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Re: Parsing logs and bookmarking last line parsed

by murugu (Curate)
on Aug 19, 2010 at 04:12 UTC ( #855953=note: print w/ replies, xml ) Need Help??


in reply to Parsing logs and bookmarking last line parsed

JaeDre619,

One way of doing it is by writing the last time stamp in the logfile in to a text file during end of the script execution. Next time you run the script, use time stamp inside the text file to skip through the unwanted entries inside the for loop.

There must be better way than what i suggested, hang on in this site you will get better solutions from best monks here.

Regards,
Murugesan Kandasamy
use perl for(;;);


Comment on Re: Parsing logs and bookmarking last line parsed
Re^2: Parsing logs and bookmarking last line parsed
by JaeDre619 (Acolyte) on Aug 19, 2010 at 04:51 UTC
    That's kind of what I was thinking too. How would I skip the lines already read and read the new lines? Is there good perl module for this?

      If you're ok with the idea of recording to a file the last time stamp that was used, it should be pretty simple to record which line you were last on too. You'll just need to modify your while loop a bit by adding a variable to keep track of the line numbers.

      For a simple illustration, let's say that you read in from your new assistant file the last time stamp and the last line number read. Let's say that the last line read was stored in the variable $last_line_read. The code below illustrates the modification that you would need to do.

      my $line_count = 0; while (my $line = <>){ $line_count++; next if ($line_count <= $last_line_read); # the rest of you code from the while remains the same }

      I'm not saying that this is the "best" way to do it, but it should work.

        Hi, thanks for your input on this. I was sort of playing around with this. I figured out how to grab the last count. I found using $. to store this number and I figured out how to dump this to a file.

        My question now is how can I use this as a place holder to start the regex the next time I run the script? I don't know if my logic works currently as I am grabbing data based on a given date, so I'm not sure if a count of record would help? or do you have another idea for a good key? thanks.

      I missed this comment before posting my reply below. It would help if you could explain what you intend to use this "last processing occurred at XYZ date/time" for?

      I'm actually not sure that you need this concept at all. If you just need the last data for each backup set, then I would process the input file, replacing old info with new as it becomes available. Then the output becomes "hey here is the most recent stuff I have". All of this processing will be so fast that there is no need to keep track of what you did before, just do it all again to keep things simple. I mean there are 86,400 seconds in a day and running a program once per day that takes one second is nothing in the scheme of things!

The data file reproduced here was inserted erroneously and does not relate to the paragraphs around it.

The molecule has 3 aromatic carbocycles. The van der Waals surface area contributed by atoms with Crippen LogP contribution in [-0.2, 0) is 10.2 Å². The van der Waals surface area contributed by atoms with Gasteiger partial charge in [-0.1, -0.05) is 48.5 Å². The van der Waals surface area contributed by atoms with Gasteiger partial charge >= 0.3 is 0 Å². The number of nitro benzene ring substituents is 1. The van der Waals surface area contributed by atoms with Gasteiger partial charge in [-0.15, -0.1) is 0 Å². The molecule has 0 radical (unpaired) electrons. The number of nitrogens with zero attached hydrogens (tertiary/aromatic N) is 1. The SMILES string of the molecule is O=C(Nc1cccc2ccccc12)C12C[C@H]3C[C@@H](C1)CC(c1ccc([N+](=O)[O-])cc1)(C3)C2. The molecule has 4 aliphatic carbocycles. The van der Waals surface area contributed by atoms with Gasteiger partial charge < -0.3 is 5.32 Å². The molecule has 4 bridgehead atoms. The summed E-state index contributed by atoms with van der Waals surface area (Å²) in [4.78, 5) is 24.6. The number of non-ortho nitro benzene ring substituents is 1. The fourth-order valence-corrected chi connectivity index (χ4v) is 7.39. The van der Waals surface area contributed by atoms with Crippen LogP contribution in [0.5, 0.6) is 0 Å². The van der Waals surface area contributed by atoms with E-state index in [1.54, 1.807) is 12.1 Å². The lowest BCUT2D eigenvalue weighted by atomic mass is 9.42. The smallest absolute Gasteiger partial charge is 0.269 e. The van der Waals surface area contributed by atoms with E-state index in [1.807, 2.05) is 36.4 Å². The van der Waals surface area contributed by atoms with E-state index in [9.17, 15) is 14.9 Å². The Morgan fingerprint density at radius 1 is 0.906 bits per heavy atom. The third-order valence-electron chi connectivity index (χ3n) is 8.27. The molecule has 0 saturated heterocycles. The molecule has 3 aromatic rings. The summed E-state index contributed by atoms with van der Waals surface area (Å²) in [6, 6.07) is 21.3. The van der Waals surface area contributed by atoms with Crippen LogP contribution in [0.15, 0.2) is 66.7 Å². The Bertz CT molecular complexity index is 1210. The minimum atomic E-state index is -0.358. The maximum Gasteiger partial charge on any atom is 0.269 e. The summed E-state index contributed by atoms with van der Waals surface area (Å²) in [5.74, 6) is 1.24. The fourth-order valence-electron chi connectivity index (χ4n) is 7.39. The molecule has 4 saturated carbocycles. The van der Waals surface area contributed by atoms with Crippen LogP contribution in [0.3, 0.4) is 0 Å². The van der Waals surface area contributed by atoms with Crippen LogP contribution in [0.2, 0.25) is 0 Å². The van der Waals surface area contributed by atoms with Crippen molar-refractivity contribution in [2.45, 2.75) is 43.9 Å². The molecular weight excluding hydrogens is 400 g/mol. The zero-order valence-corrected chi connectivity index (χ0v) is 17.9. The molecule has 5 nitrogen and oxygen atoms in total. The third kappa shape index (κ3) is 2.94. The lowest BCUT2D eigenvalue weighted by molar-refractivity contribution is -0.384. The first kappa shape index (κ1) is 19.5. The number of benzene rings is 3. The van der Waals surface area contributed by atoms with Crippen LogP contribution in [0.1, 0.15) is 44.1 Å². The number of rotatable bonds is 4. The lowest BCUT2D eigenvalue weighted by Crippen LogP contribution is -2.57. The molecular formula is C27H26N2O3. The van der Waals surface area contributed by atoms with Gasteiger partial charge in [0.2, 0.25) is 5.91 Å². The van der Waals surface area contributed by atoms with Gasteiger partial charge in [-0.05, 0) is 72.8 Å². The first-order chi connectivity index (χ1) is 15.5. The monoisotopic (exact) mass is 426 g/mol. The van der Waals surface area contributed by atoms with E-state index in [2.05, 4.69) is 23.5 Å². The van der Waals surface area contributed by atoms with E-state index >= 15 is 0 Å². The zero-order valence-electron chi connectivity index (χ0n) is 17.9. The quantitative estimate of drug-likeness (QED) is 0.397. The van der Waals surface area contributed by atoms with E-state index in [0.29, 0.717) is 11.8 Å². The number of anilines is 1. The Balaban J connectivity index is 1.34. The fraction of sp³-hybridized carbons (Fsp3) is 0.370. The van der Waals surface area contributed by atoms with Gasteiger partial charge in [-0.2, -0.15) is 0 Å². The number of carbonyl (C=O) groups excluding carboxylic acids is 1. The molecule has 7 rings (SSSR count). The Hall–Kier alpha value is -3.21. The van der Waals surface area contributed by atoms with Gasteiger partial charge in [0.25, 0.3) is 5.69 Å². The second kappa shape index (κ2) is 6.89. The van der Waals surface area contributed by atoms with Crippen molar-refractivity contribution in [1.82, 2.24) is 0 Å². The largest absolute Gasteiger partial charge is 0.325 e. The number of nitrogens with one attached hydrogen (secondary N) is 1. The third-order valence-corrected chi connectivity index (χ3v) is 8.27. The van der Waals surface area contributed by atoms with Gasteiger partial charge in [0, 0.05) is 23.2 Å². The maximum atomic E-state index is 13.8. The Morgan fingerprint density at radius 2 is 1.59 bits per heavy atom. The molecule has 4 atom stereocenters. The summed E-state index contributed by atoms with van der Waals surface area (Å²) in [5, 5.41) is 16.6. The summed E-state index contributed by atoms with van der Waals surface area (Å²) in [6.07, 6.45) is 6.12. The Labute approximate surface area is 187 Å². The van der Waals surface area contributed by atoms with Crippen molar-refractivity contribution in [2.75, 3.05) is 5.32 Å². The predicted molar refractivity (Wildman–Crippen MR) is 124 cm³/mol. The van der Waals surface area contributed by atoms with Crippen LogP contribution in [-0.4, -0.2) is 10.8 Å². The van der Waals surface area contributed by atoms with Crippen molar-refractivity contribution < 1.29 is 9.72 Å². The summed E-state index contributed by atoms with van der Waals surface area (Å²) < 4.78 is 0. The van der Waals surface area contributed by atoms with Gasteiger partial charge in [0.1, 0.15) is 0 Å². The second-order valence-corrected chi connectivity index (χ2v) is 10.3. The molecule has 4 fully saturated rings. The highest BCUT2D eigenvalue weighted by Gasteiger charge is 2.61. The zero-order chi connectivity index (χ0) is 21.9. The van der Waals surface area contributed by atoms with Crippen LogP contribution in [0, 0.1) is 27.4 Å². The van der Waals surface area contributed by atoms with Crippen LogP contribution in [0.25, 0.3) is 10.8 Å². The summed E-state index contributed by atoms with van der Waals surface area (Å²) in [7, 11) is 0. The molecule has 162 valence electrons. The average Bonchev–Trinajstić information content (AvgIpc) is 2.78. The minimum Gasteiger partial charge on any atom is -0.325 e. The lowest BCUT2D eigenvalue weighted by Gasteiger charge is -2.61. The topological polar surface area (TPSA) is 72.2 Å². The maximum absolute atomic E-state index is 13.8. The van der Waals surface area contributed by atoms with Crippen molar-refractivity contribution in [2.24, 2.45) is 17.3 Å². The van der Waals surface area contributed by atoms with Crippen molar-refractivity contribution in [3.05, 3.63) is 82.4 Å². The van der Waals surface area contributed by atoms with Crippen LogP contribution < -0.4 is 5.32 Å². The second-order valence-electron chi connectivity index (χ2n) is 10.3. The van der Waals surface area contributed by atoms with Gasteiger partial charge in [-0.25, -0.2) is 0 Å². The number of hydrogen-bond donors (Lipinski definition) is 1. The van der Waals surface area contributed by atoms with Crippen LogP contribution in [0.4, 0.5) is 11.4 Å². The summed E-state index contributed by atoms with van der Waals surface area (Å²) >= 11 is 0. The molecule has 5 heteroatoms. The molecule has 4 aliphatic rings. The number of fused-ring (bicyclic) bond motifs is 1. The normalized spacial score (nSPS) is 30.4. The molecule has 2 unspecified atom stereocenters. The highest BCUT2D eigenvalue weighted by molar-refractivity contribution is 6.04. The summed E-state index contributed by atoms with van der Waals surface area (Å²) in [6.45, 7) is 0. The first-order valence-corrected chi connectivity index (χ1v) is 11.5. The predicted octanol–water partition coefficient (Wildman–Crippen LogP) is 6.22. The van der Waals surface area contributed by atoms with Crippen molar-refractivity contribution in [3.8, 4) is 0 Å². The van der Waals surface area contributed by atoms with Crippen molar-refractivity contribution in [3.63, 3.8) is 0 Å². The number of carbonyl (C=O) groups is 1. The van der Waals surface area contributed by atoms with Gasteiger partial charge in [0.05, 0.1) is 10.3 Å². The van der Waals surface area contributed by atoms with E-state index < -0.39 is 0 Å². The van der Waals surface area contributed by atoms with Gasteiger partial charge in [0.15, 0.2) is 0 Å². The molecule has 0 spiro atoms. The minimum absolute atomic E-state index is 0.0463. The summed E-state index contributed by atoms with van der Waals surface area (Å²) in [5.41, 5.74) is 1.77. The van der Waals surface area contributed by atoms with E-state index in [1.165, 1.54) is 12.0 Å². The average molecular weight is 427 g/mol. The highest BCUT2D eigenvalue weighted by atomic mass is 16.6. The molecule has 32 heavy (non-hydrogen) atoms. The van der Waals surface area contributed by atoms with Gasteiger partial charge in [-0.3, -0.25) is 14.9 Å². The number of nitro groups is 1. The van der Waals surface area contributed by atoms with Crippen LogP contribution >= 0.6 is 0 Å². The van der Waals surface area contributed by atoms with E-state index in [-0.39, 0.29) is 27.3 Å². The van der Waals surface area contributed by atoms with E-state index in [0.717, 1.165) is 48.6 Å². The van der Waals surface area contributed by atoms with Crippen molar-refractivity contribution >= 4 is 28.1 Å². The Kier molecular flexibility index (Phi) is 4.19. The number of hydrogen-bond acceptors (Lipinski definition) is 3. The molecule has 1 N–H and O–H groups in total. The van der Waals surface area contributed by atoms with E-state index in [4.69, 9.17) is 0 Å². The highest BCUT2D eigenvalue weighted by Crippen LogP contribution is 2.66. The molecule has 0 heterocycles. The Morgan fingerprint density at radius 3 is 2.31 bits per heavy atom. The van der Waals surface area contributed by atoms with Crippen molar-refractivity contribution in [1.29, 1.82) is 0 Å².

The problem I came into was that the data for each backup set doesn't appear to be "symmetric". In other words, sometimes some parm values are "missing". This can cause some previous value to continue to be "carried forward" when that is not the right thing to do.

      Rather than getting into some "spec war", I post a simple minded use of my previously posted code to report "last values" of each set and then you can tell me: "Hey this would have been right if it had of done X". Below I didn't use $date, don't know why you need $date.

      In doing this short thing, I noticed that $param could have a leading space, so I changed a regex.

      use strict; use Data::Dumper; my %backups; while (<DATA>) { next if (/^\s*$/); #skip blank lines chomp; my ($date, $backupset , $parm , $value) = parseline($_); if ($value) { $backups{$backupset}{$parm} = $value; } } print Dumper \%backups; sub parseline { my $line = shift; my ($date, $rest) = $line =~ m/(^.*\d{4}):(.*)/; my ($backupset, $msg) = split(/backup:INFO:/, $rest); $backupset =~ s/:\s*$//; #trim some unwanted thing like ':' is ok $backupset =~ s/^\s*backup\.//; #more than one step is just fine! my ($parm, $value) = $msg =~ m/\s*(.*)=\s*(.*)\s*/; $parm ||= $msg; #if match doesn't happen these will be undef $value ||=""; #this trick makes sure that they are defined. return ($date, $backupset, $parm, $value); } =print #some reformatting to try to stop line wrap.... $VAR1 = { 'set1_lvm' => { 'backup-size' => '187.24 GB', 'backup-set' => 'backup.set1_lvm', 'backup-time' => '01:59:04', 'backup-date-epoch' => '1281942003', 'backup-status' => 'Backup succeeded', 'last-backup' => '/home/backups/backup.set1_lvm/20100815000006', 'backup-type' => 'regular', 'backup-date' => '20100816000003' }, 'set2_lvm_lvm' => { 'backup-size' => '424.53 GB', 'backup-time' => '04:33:12', 'backup-status' => 'Backup succeeded', 'last-backup' => '/home/backups/backup.set2_lvm_lvm/20100814200003' }, 'set2_lvm' => { 'backup-directory' => '/home/backups/backup.set2_lvm/20100815200003' +, 'backup-set' => 'backup.set2_lvm', 'backup-date-epoch' => '1281927603', 'backup-type' => 'regular', 'backup-date' => '20100815200003' } }; =cut __DATA__ Sun Aug 15 20:00:03 2010: backup.set2_lvm:backup:INFO: START OF BACKUP Sun Aug 15 20:00:04 2010: backup.set2_lvm:backup:INFO: backup-set=back +up.set2_lvm Sun Aug 15 20:00:04 2010: backup.set2_lvm:backup:INFO: backup-date=201 +00815200003 ..... use __DATA__ segment from my previous post

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